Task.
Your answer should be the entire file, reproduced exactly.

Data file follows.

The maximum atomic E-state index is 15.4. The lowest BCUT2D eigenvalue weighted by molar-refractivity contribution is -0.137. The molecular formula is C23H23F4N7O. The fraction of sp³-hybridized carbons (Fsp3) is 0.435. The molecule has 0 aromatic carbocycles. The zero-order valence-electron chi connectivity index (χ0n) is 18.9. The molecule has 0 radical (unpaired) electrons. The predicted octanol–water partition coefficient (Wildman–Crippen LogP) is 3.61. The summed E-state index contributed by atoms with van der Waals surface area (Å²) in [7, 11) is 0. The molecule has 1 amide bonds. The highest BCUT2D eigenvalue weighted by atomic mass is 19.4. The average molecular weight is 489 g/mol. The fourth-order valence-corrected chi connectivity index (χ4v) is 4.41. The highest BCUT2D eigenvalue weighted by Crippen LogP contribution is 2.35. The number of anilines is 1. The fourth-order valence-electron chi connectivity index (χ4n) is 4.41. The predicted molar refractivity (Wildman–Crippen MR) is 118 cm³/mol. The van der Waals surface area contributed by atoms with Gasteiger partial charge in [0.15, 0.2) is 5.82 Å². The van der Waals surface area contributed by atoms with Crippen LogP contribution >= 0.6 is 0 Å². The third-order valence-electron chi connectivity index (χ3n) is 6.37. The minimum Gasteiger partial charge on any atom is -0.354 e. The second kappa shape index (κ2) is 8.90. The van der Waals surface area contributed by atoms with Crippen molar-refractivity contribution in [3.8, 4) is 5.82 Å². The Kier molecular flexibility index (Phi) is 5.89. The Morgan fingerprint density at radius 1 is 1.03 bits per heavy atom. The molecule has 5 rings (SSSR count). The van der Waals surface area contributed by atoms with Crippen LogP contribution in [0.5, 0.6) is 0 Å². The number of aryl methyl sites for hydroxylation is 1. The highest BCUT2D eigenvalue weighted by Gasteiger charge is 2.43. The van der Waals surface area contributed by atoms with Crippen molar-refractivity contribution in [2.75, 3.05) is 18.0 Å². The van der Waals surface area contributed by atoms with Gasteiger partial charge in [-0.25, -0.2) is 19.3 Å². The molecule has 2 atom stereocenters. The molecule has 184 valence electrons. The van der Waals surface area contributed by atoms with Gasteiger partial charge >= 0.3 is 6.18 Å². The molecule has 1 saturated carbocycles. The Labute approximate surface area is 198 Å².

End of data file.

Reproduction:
The maximum atomic E-state index is 15.4. The lowest BCUT2D eigenvalue weighted by molar-refractivity contribution is -0.137. The molecular formula is C23H23F4N7O. The fraction of sp³-hybridized carbons (Fsp3) is 0.435. The molecule has 0 aromatic carbocycles. The zero-order valence-electron chi connectivity index (χ0n) is 18.9. The molecule has 0 radical (unpaired) electrons. The predicted octanol–water partition coefficient (Wildman–Crippen LogP) is 3.61. The summed E-state index contributed by atoms with van der Waals surface area (Å²) in [7, 11) is 0. The molecule has 1 amide bonds. The highest BCUT2D eigenvalue weighted by atomic mass is 19.4. The average molecular weight is 489 g/mol. The fourth-order valence-corrected chi connectivity index (χ4v) is 4.41. The highest BCUT2D eigenvalue weighted by Crippen LogP contribution is 2.35. The number of anilines is 1. The fourth-order valence-electron chi connectivity index (χ4n) is 4.41. The predicted molar refractivity (Wildman–Crippen MR) is 118 cm³/mol. The van der Waals surface area contributed by atoms with Gasteiger partial charge in [0.15, 0.2) is 5.82 Å². The van der Waals surface area contributed by atoms with Crippen LogP contribution >= 0.6 is 0 Å². The third-order valence-electron chi connectivity index (χ3n) is 6.37. The minimum Gasteiger partial charge on any atom is -0.354 e. The second kappa shape index (κ2) is 8.90. The van der Waals surface area contributed by atoms with Crippen molar-refractivity contribution in [3.8, 4) is 5.82 Å². The Kier molecular flexibility index (Phi) is 5.89. The Morgan fingerprint density at radius 1 is 1.03 bits per heavy atom. The molecule has 5 rings (SSSR count). The van der Waals surface area contributed by atoms with Crippen LogP contribution in [0.5, 0.6) is 0 Å². The number of aryl methyl sites for hydroxylation is 1. The highest BCUT2D eigenvalue weighted by Gasteiger charge is 2.43. The van der Waals surface area contributed by atoms with Crippen molar-refractivity contribution in [2.75, 3.05) is 18.0 Å². The van der Waals surface area contributed by atoms with Gasteiger partial charge in [-0.25, -0.2) is 19.3 Å². The molecule has 2 atom stereocenters. The molecule has 184 valence electrons. The van der Waals surface area contributed by atoms with Gasteiger partial charge >= 0.3 is 6.18 Å². The molecule has 1 saturated carbocycles. The Labute approximate surface area is 198 Å².